This position consisted of nine consecutive weeks of unpaid, nine to five workdays, and the occasional shift on evenings and weekends. Sound draining? Yes, but I loved every second of it. Don’t get me wrong, it was a lot of work. But what was so enlightening about the experience was the fact that I actually enjoyed doing the work. I found something I was passionate about and I had the opportunity to engage with it every single day.

The first day was a blur—meeting everyone in the lab, getting familiar with the lab space, moving into my office (my own office!!!), and running around campus collecting my various parking permits and ID badges. After taking care of these logistical details, I hit the ground running.

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Confused in Two Languages: Getting Thrown into the Deep End of Research

During tenth grade, I began working as a research assistant at a Chemical and Biological Engineering lab at Princeton—a project I continued until we published a paper early this year. This lab performed computational research using extremely complicated algorithms. As a tenth grader, I had none of the basic knowledge I needed: no chemistry, biology, or coding.

The 3D folding structures I generated for HIV-1 receptor proteins and their ligands–one of the projects I worked on.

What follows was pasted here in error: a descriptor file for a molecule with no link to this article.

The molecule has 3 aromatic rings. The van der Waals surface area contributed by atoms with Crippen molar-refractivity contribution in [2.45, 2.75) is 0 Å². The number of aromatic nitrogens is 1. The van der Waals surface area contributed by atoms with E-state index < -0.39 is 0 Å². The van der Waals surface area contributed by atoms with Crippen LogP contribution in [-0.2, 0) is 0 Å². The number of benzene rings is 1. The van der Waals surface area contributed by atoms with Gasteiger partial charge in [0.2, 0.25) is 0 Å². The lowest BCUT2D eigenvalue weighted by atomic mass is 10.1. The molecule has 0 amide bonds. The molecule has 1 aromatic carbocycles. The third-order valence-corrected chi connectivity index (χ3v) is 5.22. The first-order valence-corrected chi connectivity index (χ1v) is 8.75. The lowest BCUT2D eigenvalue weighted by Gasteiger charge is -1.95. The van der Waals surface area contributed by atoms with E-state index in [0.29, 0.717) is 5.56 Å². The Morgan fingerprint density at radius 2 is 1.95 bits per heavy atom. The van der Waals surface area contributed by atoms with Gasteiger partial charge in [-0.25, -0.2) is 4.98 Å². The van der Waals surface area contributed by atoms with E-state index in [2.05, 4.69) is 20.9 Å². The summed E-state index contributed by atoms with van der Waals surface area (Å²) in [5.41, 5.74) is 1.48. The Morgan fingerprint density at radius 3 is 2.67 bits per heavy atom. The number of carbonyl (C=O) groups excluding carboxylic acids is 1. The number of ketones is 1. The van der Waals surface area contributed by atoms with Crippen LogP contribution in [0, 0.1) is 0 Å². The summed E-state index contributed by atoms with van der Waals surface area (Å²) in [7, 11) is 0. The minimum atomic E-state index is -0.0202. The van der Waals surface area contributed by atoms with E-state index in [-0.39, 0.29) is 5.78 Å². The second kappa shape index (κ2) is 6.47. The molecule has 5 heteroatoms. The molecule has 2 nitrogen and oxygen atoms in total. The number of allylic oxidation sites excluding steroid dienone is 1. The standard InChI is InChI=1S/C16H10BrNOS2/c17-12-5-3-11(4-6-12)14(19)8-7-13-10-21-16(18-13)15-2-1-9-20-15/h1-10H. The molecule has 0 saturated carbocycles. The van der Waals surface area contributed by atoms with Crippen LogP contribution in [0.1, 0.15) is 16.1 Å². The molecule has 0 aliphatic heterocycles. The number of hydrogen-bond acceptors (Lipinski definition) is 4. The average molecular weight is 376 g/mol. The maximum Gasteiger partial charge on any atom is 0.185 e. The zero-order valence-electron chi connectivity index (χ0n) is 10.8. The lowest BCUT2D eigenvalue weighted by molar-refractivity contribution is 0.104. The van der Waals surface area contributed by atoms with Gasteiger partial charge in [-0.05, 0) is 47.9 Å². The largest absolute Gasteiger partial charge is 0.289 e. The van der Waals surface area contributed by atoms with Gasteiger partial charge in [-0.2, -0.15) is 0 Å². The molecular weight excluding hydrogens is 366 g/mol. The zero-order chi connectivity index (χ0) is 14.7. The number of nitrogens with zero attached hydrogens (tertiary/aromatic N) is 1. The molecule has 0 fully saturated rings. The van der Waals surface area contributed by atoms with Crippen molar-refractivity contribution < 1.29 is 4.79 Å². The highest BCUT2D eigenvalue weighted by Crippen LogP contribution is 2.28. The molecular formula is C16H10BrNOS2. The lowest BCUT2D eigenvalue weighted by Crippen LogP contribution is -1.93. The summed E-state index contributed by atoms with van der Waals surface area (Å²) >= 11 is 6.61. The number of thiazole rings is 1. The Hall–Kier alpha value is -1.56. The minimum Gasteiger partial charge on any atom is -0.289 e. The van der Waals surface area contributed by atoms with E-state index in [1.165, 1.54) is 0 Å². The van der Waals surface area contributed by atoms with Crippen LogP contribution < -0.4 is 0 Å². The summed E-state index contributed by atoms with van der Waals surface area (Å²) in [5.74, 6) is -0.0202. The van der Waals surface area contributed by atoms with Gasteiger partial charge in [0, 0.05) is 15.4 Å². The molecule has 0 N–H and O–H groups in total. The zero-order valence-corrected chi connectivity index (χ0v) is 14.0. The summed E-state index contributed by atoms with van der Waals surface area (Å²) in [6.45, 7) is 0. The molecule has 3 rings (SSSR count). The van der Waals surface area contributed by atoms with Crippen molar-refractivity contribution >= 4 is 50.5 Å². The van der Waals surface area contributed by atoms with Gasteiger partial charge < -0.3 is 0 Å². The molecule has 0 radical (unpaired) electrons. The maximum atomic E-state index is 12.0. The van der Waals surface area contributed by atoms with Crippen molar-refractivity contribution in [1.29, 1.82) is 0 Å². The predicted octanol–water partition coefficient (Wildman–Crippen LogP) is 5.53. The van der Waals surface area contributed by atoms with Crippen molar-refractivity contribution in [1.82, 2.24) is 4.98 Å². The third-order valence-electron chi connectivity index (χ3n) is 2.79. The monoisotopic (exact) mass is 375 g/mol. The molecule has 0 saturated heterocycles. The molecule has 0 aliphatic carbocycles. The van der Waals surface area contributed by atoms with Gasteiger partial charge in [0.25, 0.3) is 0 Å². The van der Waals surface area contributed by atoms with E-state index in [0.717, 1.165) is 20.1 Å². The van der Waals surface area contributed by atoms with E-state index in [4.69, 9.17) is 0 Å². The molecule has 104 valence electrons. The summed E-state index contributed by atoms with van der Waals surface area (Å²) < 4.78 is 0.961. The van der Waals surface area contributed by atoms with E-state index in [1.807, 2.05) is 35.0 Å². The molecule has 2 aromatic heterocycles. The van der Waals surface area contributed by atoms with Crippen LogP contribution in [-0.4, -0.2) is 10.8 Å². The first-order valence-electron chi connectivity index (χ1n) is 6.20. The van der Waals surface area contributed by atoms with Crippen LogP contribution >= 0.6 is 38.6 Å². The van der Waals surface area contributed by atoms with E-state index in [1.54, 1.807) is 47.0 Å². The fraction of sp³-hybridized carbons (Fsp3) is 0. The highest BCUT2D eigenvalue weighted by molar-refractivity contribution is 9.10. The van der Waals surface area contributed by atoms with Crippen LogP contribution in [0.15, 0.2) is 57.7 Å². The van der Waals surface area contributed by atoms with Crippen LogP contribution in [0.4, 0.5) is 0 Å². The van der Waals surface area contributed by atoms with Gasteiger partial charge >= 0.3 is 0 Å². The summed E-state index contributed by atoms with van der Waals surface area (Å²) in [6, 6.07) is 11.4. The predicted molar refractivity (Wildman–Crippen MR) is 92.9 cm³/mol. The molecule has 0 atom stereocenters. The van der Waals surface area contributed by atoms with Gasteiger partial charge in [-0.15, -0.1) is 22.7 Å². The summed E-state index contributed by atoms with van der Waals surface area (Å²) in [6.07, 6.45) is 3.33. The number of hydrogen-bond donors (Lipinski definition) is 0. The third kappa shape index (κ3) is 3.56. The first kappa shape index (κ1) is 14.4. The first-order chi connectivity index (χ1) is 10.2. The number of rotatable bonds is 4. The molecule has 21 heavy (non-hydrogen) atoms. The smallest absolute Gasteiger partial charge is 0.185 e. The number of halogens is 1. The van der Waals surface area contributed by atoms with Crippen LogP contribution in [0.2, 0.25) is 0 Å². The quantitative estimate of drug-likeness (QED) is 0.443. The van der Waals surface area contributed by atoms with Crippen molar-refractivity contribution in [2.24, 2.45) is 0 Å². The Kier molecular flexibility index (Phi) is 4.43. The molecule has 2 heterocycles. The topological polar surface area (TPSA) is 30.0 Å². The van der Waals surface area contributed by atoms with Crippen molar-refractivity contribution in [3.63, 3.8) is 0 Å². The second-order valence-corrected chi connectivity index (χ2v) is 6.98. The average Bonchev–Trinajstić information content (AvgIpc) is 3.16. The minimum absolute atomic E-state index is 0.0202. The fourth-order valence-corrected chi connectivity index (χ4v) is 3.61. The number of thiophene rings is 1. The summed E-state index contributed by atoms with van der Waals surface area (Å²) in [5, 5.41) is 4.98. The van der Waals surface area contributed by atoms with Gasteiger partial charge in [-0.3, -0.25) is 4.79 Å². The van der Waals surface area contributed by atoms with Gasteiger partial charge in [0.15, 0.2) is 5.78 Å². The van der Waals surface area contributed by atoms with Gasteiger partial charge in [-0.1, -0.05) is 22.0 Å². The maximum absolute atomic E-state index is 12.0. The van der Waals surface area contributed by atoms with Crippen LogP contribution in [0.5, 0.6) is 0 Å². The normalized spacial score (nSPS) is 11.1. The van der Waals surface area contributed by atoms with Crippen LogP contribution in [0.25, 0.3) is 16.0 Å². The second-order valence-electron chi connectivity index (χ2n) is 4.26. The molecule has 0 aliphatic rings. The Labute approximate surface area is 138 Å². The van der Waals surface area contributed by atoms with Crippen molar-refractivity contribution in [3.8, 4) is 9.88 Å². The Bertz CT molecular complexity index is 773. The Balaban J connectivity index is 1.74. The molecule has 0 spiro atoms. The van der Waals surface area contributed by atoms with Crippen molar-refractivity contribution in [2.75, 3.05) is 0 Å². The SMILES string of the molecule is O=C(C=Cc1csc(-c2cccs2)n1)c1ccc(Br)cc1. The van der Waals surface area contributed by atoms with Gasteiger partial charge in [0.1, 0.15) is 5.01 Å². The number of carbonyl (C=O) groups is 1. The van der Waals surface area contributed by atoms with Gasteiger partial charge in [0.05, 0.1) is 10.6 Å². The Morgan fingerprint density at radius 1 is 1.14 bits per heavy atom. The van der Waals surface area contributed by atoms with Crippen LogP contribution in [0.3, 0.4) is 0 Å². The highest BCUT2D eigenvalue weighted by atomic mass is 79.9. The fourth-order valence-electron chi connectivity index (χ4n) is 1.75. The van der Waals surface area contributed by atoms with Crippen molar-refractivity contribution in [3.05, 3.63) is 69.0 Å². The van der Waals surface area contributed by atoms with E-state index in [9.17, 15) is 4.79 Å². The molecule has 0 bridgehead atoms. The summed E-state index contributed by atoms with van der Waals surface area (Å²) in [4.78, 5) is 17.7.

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Water Whispering: Memoir of a Winter in the Lab

February 28. I’m sitting in the basement of Guyot Hall, grinding dried algae with a mortar and pestle.

Vials of algae in the freeze-drier – the first stage of analysis.

At this stage, Caulerpa racemosa, the Green Grape Alga, no longer looks its name. In its natural habitat, Caulerpa’s short stalks bob in the water like clumps of balloons. Its round “leaves” are clustered around the stalks just like green grapes, if grapes were the size of pinheads. But by now I’ve freeze-dried these samples so they are shriveled and stiff, and once I’m done grinding them, the plants are reduced to a uniformly fine olive-green powder.

This is what science looks like for me this winter. It’s not simmering test tubes or even statistics: just the incremental alchemy of water samples and crusty Caulerpa into numbers with the potential to tell a reef’s story.